At the official opening of the exhibition In the Eye of the Storm: Modernism in Ukraine 1900-1930s at the Museo Nacional Thyssen-Bornemisza in Madrid (28 November), we organised a high-level policy panel ‘Culture in Times of War: European solidarity with Ukraine’ together with Thyssen-Bornemisza Art Contemporary. The event discussed the vital role of culture in shaping a sense of togetherness, a European sentiment, in times of crisis, recovery and beyond. It assessed opportunities for showing cultural solidarity and officially launched the call for a European Cultural Deal for Ukraine.

The European Cultural Foundation’s President HRH Princess Laurentien of the Netherlands delivered a message of solidarity with Ukraine at the opening ceremony of the exhibition, placed under the high patronage of the Office of the President of Ukraine and the Spanish Ministry of Culture.

As the war continues to ravage Ukraine, we will continue to advocate for further and continued action to support Ukraine’s cultural, cultural heritage and creative industries in the short, medium and long term.

European Sentiment Compass

“Europe’s two latest crises have the potential to forge a strong European sentiment. The past two years have shown that citizens retain a steady trust in the EU, which may lead them to conclude it can deliver even more for them.” The European Sentiment Compass 2022

In partnership with the European Council on Foreign Relations (ECFR), we launched the first edition of the European Sentiment Compass in 2022. This joint initiative is a survey of the state of attitudes and feelings about Europe in the 27 EU countries. It was launched on 9 May 2022, as part of our Europe Day programming, followed by a panel discussion in Paris on 12 May. The Paris event, organised in partnership with the journal Le Grand Continent, discussed the key political dilemmas the EU is facing in the wake of the Covid-19 pandemic and Russia’s war in Ukraine.

This first edition of the European Sentiment Compass sheds light on how attitudes and feelings about Europe change by looking through the prism of today’s key challenges:

  • How has the war in Ukraine and international security issues impacted Europeans’ feelings about Europe?
  • Could culture and media hold the compass of a better and stronger European space in the future?

Read the European Sentiment Compass 2022 here

Creating Actionable Futures (CrAFt)

“I cannot wait to see these New European Bauhaus projects come to life. They will show how the future can look and bring the European Green Deal to our daily lives and living spaces.” Ursula von der Leyen, President of the European Commission

May 2022 also saw the launch of CrAFt (Creating Actionable Futures) – a three-year EU Horizon Europe-funded project. This is a support action of the New Bauhaus initiative bringing together cities and their citizens, policymakers, arts and academia to jointly shape the transition to climate neutrality.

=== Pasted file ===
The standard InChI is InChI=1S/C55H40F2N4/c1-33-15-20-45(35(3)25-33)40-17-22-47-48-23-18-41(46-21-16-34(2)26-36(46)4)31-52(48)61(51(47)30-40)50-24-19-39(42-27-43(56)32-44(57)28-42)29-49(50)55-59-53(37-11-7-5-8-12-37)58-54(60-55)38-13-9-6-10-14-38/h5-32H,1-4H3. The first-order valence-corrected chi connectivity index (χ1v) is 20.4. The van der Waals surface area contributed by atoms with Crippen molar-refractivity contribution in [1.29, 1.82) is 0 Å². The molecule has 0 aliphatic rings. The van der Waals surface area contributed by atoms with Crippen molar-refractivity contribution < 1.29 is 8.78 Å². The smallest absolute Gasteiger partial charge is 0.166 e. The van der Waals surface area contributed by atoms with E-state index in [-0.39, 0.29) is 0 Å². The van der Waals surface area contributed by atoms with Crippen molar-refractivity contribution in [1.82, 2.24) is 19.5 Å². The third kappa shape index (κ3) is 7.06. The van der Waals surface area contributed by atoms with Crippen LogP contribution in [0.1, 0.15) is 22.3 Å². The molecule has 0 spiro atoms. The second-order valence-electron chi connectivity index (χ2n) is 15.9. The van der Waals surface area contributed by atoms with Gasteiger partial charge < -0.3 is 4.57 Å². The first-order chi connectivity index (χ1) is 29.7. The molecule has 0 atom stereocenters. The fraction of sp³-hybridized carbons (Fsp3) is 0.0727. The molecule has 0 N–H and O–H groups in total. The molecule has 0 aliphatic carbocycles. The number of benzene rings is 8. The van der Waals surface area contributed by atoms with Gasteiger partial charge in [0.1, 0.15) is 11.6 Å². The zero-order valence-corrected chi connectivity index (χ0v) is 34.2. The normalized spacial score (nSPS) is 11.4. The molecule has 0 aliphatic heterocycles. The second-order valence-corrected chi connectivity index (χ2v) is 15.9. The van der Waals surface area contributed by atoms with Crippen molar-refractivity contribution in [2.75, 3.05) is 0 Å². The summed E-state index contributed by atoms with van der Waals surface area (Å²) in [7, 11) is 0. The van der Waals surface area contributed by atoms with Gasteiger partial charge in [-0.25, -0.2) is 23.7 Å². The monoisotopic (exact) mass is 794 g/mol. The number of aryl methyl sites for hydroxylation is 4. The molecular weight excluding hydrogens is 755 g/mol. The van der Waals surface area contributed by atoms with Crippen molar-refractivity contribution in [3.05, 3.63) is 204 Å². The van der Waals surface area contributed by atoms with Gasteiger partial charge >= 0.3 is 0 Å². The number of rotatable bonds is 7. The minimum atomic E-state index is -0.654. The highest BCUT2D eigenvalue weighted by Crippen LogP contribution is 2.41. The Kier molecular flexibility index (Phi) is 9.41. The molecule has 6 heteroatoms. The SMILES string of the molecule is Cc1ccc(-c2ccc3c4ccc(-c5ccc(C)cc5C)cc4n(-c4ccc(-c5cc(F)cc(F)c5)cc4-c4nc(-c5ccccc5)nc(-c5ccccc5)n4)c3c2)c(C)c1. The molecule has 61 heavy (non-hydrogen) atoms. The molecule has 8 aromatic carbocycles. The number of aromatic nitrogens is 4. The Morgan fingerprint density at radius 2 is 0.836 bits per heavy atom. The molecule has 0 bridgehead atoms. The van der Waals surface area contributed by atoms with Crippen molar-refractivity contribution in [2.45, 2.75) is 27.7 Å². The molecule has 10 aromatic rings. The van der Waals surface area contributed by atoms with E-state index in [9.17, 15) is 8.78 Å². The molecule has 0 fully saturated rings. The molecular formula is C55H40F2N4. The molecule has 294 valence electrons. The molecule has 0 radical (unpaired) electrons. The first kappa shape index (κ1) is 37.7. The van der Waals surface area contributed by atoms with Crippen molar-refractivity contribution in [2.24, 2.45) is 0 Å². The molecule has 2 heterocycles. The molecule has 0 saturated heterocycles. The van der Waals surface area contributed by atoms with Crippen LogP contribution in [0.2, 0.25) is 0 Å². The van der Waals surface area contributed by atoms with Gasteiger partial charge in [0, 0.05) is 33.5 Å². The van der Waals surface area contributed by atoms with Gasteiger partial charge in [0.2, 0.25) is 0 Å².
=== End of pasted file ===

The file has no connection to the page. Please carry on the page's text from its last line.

CrAFt is a collaboration between the European Cutural Foundation and the Norwegian University of Science and Technology – NTNU, University of Bologna, European League of Institutes of the  , Czech Technical University in Prague, Amsterdam University of applied sciences, International Union of Property Owners and Locality Europe.

One of the first steps in the project was an open call to European cities to become a CrAFt city: Cities that want to test and share models of transformation with the project partners, receive implementation support and become role models for cities across Europe.

EIT Culture & Creativity (European Institute of Innovation and Technology)

On 23 June 2022, the European Institute of Innovation and Technology (EIT) announced the winning consortium to lead Europe’s new and biggest innovation and knowledge community for the cultural and creative sectors and industries. The European Cultural Foundation is part of the winning bid – a pan-European consortium that brings together 50 partners from 20 countries across Europe, big and small, to boost culture and creative industries and strengthen their role in and for Europe.

The multi-million partnership brings together top-level universities, research institutions, businesses, foundations and associations, which will work together as an open innovation community. The EIT will provide the winning partnership with a start-up grant of up to €6 million to ensure they become fully operational as soon as possible.

The EIT Culture & Creativity will train the sector’s future entrepreneurs, power its cutting-edge ventures, and deliver innovative solutions to the challenges facing the cultural and creative sectors.

The European Cultural Foundation will bring our knowledge, capacity and networks to the innovation community and, through partnership with stellar organisations, will help to amplify its scale and impact.

Annual Report 2022 Please visit this website on a larger screen.